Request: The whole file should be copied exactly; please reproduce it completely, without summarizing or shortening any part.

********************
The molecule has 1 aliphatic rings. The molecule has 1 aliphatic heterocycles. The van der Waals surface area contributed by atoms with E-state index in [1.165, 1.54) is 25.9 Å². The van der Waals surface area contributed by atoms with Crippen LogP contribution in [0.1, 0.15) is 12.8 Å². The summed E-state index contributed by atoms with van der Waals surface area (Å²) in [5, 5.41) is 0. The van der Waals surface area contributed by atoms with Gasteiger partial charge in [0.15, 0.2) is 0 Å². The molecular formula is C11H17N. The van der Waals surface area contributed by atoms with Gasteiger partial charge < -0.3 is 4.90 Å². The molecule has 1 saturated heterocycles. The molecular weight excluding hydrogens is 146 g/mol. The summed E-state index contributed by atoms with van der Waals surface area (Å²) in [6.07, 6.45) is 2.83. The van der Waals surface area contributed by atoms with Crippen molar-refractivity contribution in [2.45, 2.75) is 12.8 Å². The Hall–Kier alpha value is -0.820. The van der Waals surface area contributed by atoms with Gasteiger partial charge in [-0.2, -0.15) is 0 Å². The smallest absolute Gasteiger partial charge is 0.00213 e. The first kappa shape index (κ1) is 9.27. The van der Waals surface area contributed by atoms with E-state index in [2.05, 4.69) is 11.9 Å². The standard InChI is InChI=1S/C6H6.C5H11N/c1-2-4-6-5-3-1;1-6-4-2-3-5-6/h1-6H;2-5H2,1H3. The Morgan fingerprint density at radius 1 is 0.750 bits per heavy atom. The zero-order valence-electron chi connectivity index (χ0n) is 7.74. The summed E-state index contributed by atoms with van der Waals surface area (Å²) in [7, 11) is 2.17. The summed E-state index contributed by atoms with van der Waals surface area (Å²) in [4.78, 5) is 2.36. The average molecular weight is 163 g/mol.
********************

The molecule has 1 aliphatic rings. The molecule has 1 aliphatic heterocycles. The van der Waals surface area contributed by atoms with E-state index in [1.165, 1.54) is 25.9 Å². The van der Waals surface area contributed by atoms with Crippen LogP contribution in [0.1, 0.15) is 12.8 Å². The summed E-state index contributed by atoms with van der Waals surface area (Å²) in [5, 5.41) is 0. The van der Waals surface area contributed by atoms with Gasteiger partial charge in [0.15, 0.2) is 0 Å². The molecular formula is C11H17N. The van der Waals surface area contributed by atoms with Gasteiger partial charge < -0.3 is 4.90 Å². The molecule has 1 saturated heterocycles. The molecular weight excluding hydrogens is 146 g/mol. The summed E-state index contributed by atoms with van der Waals surface area (Å²) in [6.07, 6.45) is 2.83. The van der Waals surface area contributed by atoms with Crippen molar-refractivity contribution in [2.45, 2.75) is 12.8 Å². The Hall–Kier alpha value is -0.820. The van der Waals surface area contributed by atoms with Gasteiger partial charge in [-0.2, -0.15) is 0 Å². The smallest absolute Gasteiger partial charge is 0.00213 e. The first kappa shape index (κ1) is 9.27. The van der Waals surface area contributed by atoms with E-state index in [2.05, 4.69) is 11.9 Å². The standard InChI is InChI=1S/C6H6.C5H11N/c1-2-4-6-5-3-1;1-6-4-2-3-5-6/h1-6H;2-5H2,1H3. The Morgan fingerprint density at radius 1 is 0.750 bits per heavy atom. The zero-order valence-electron chi connectivity index (χ0n) is 7.74. The summed E-state index contributed by atoms with van der Waals surface area (Å²) in [7, 11) is 2.17. The summed E-state index contributed by atoms with van der Waals surface area (Å²) in [4.78, 5) is 2.36. The average molecular weight is 163 g/mol.